On and around a beach in Malibu

The University Theatre presents

Psycho Beach Party

by Charles Busch

Cindy Gendrich

Set Designer
Mark Pirolo

Lighting Designer
Jonathan Christman

Costume Designer
Lisa Weller

Sound Designers
Kate Bashore*
Cindy Gendrich

Luau Choreography
Christina Tsoules-Soriano

Stage Manager
Katharine McEnery*

February 16-17 & 21-25, 2007



Adam Humenansky

Tom Badger

Mary-Hollis Williams*

Stephanie Glagola

Lauren Gaston*

Chris Hayes*

Dowd Keith*

Alex Ewen

Stowe Nelson*

Stephany Rayburn

Erich Jones*

Mike Casby*

Laura Halsey*

Laura Lutkefedder*

Eric Pearce

Jackie Phillps

* Member of The Anthony Aston Players



Technical Director
Trevor Anderson

Costume Studio Supervisor
Lisa Weller

Assistant Costume Designer
Alice Barsony

Audience Services Coordinator
Leslie Spencer

Assistant Stage Managers
J.C. Bobbit, Ainsley Johnston

Prop Master
Abby Suggs

Master Electrician
Amber Chapel*

J.C. Bobbitt

Master Carpenter
Mike Casby*

Kris Karstedt*

Scene Shop Assistants
Kate Bashore*, Alex Beiter*,
Rachel Field, Drew Grindrod,
Erich Jones*, Laura Lutkefedder*

Scenic Artist
J.C. Bobbitt, Sissie Strope

Guest Scenic Artist
Heather Ho

Costume Assistants
Alyssa Alexander, Lauren Gaston*,
Hannah Guthrie, Ainsley Johnston*,
Connie Miller

Costume Crafts
Alice Barsony

Jenny Malarkey

Hair Stylist
Lisa Weller

Fly Rail
Micah Andrews

Light Board Operator
Caroline Tanzy*

Sound Board Operator
Carly Mauch

Poster Design
Dave Urena

Bill Ray III, Jonathan Christman,
Leslie Spencer

Box Office Staff
Sara Elaine Armstrong, Caitlin Bauman,
Stephanie Glagola, Laura Halsey*,
Mary Kate Lyons, Daniel Mullins,
Stephany Rayburn, Susan Walters

House Manager
Bethany Novak

Publicity Managers
Allie Gervasio, Matt Gutschick, Ben Whiting

Pre-show and Intermission Party Direction
Dowd Keith*

* Member of The Anthony Aston Players


Little Theatre of Winston-Salem
North Carolina School of the Arts
Debbie Best
Kathy Grillo and the NCSA Dance Costume Shop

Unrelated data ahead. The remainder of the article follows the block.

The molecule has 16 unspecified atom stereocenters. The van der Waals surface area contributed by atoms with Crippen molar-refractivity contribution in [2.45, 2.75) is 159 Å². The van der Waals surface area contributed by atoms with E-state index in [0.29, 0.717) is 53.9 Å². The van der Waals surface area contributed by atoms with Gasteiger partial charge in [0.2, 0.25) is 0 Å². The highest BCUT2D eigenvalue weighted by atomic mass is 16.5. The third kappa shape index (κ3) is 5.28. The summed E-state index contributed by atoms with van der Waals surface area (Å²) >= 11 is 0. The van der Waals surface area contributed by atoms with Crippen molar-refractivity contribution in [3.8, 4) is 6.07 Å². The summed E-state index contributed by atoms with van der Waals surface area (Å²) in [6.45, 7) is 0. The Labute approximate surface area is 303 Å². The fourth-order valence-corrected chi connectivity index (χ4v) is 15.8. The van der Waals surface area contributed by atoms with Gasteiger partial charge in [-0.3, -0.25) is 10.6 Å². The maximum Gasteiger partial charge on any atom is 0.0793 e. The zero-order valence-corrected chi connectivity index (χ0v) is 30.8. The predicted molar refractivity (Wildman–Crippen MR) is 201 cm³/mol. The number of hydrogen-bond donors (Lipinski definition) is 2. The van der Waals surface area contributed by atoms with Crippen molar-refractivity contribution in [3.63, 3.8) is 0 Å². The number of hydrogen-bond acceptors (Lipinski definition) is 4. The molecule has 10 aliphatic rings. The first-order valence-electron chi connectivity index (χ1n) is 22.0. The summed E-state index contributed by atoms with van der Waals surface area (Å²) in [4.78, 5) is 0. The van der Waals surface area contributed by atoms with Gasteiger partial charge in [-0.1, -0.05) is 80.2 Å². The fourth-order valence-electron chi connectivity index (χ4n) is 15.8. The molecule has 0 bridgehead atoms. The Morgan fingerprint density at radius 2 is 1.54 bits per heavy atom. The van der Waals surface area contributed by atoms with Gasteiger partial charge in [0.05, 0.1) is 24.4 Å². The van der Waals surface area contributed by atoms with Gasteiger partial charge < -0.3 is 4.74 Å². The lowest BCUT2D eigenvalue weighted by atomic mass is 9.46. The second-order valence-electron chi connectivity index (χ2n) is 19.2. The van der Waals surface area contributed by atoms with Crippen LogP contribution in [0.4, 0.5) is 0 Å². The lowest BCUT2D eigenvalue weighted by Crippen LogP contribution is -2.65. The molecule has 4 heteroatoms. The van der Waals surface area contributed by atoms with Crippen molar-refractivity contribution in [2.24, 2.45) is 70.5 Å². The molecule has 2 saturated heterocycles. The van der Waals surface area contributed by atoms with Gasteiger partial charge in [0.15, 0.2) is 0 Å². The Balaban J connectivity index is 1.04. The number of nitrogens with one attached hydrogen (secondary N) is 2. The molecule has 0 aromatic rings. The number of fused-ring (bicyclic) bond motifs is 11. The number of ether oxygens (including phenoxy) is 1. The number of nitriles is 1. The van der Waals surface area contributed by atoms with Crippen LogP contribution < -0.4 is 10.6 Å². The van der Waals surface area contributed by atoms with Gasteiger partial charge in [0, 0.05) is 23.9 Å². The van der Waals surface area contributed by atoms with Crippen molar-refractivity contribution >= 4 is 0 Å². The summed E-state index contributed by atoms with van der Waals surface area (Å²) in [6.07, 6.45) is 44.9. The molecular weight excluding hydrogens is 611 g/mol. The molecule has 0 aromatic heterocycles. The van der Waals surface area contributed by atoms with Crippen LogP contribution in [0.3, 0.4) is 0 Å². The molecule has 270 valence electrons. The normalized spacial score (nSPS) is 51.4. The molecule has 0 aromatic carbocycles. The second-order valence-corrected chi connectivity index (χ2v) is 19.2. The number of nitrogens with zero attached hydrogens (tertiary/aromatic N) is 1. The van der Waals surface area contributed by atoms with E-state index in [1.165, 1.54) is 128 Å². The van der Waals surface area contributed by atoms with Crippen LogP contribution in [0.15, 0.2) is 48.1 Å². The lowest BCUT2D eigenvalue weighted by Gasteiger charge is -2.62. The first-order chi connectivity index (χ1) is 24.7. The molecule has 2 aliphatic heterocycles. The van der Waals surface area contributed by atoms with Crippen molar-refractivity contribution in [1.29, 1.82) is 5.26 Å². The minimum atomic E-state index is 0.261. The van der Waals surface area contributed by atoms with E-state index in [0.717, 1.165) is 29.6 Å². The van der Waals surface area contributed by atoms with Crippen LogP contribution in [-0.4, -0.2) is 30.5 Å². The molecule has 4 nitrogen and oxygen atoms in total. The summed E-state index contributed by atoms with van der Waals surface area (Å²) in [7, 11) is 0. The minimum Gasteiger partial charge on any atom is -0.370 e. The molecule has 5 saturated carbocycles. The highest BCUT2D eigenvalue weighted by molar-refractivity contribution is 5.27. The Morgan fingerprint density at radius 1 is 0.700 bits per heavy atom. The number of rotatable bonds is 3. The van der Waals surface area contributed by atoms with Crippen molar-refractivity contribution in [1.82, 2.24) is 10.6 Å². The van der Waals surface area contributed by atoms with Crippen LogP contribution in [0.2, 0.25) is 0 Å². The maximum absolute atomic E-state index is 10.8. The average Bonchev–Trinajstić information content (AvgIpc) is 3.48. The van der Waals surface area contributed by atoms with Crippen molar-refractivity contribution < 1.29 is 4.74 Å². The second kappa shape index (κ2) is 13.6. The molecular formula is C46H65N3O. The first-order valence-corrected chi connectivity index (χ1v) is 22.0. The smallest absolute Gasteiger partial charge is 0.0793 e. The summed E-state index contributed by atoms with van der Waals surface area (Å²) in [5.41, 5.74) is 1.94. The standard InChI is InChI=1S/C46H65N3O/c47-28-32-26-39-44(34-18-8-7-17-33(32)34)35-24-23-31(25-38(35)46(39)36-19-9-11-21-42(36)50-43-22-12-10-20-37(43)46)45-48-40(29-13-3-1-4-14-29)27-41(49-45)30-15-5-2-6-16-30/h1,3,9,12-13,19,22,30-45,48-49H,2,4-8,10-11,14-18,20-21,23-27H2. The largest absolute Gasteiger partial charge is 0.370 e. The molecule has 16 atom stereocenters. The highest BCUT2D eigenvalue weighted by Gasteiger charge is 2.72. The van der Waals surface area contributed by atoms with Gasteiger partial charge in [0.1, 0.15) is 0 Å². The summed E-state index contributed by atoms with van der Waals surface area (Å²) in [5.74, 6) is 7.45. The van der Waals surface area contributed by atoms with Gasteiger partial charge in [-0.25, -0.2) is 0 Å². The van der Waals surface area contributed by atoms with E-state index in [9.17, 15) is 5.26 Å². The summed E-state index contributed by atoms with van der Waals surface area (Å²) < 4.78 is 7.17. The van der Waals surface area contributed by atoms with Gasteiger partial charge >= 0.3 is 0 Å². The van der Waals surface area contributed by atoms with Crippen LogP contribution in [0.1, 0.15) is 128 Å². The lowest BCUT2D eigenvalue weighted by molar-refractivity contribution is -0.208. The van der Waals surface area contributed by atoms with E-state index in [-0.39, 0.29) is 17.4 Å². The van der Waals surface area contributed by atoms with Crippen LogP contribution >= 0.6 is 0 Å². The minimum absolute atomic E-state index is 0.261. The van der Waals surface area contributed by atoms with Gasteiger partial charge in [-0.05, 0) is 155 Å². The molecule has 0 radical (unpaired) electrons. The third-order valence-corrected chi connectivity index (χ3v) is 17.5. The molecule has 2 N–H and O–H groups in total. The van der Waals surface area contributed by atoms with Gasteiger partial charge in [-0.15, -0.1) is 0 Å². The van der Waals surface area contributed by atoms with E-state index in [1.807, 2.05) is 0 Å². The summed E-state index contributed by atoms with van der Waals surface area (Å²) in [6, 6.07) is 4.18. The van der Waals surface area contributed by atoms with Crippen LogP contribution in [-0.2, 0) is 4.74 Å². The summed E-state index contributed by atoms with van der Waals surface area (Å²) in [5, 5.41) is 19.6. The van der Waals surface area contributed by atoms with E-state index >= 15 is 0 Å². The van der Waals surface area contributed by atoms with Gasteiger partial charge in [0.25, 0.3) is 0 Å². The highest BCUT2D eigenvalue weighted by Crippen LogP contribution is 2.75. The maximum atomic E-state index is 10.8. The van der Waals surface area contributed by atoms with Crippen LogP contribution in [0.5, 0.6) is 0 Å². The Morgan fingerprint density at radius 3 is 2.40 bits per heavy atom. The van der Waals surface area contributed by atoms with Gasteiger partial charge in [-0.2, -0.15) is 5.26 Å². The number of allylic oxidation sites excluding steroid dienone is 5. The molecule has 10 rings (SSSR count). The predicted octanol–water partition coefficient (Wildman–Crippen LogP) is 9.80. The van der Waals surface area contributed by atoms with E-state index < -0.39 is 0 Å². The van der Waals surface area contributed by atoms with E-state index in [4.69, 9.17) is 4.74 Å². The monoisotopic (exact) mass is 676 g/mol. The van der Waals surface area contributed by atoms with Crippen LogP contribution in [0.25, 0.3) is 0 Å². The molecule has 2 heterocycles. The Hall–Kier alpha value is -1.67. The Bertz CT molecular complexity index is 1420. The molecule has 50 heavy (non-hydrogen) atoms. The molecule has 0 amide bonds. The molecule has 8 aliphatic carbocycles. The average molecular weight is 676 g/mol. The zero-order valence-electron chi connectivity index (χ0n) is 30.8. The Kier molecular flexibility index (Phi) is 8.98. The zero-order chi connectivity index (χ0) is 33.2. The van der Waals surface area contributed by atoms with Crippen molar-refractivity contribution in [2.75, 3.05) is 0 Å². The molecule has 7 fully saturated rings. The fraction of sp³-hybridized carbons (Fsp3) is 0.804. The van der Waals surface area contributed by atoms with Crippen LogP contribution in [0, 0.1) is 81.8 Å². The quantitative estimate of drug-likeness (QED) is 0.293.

Woody Hood
Beth Homan
Paul Marley
Michael Huie
Sharon Andrews
Brook Davis
Pete Giovagnoli
Ron Tuttle



It’s true. You’ve come to see a spoof of the movie Gidget—one that draws heavily on Three Faces of Eve, Spellbound, sixties surfer culture, and more. But this play also gives us a chance to shake things up, enjoy oddly combined existentialist references, and revel in the spirit of happy cross-dressing. It may come as a surprise to you, but dear old Wake Forest has enjoyed drag performance since 1836. In Wake’s first theatre production on the all-male old campus, a man in a dress played a maiden in distress. I think you’ll find Psycho Beach Party quite a different take on drag, but it’s rooted in a tradition that goes back, not just to our school’s origins, but to the Golden Age of Greece about 2500 years ago.

Drag has also been the subject of intense academic scrutiny in recent years—revealing, among other things, how stereotypes emerge far more readily than complexities when we play someone who we perceive as fundamentally different from ourselves. This can be problematic if the stereotype is simply accepted, but, seen another way, revealing stereotypes is the first step in understanding how absurd they are and how much we may limit ourselves (and others) in a desire to contain and therefore control. As Psycho Beach Party suggests, it also shows how much behavior is rooted in a desire to conform, rather than coming to know and honor our own authentic needs.

As a little girl, I was never much for baby dolls and playing house. I like digging in the mud, playing sports, and climbing trees. In fact, I still do. But I also like lipstick and romantic movies and all kinds of hair and bath products. You can find me with a hammer in my hand one minute and baking cookies the next—and most of you probably don’t find that strange. My guess is that people like me are far more prevalent than those who subscribe to a purely masculine or feminine identity. Ask yourself, is there ANY combination of “typical” gender behaviors (both masculine and feminine) that fits you? I daresay, if you probe deeply enough, there is—and if there’s not, I’m sorry, because you’re missing a lot. I figure, why worry about transgressing what’s “normal and natural” to one’s gender? After all, if such behavior were natural, it would come, well, naturally, wouldn’t it?

I’ve come to one conclusion: basing my identity as a woman on a fantasy of someone else’s making seems a pretty sure way to mental illness. And in some ways that’s what Psycho Beach Party is all about. Sure, it’s a lighthearted spoof of 1960s beach movies and teen-exploitation films. At its heart, though, it has less to do with Frankie Avalon than with our yearning to be full people—on our own terms—revealing, as our play says, “the many aspects of [our] kaleidoscopic persona[s].”

Maybe I love Psycho Beach Party because it suggests that we’re all more than our surfaces might reveal, more than even we allow ourselves to be. And that gives me hope and courage. Why be afraid of who we are or could be, of admitting what and who we love? Why not accept ourselves and each other? Let’s laugh, limbo, let go, and see where it all takes us. At least for tonight, it’s just a party.


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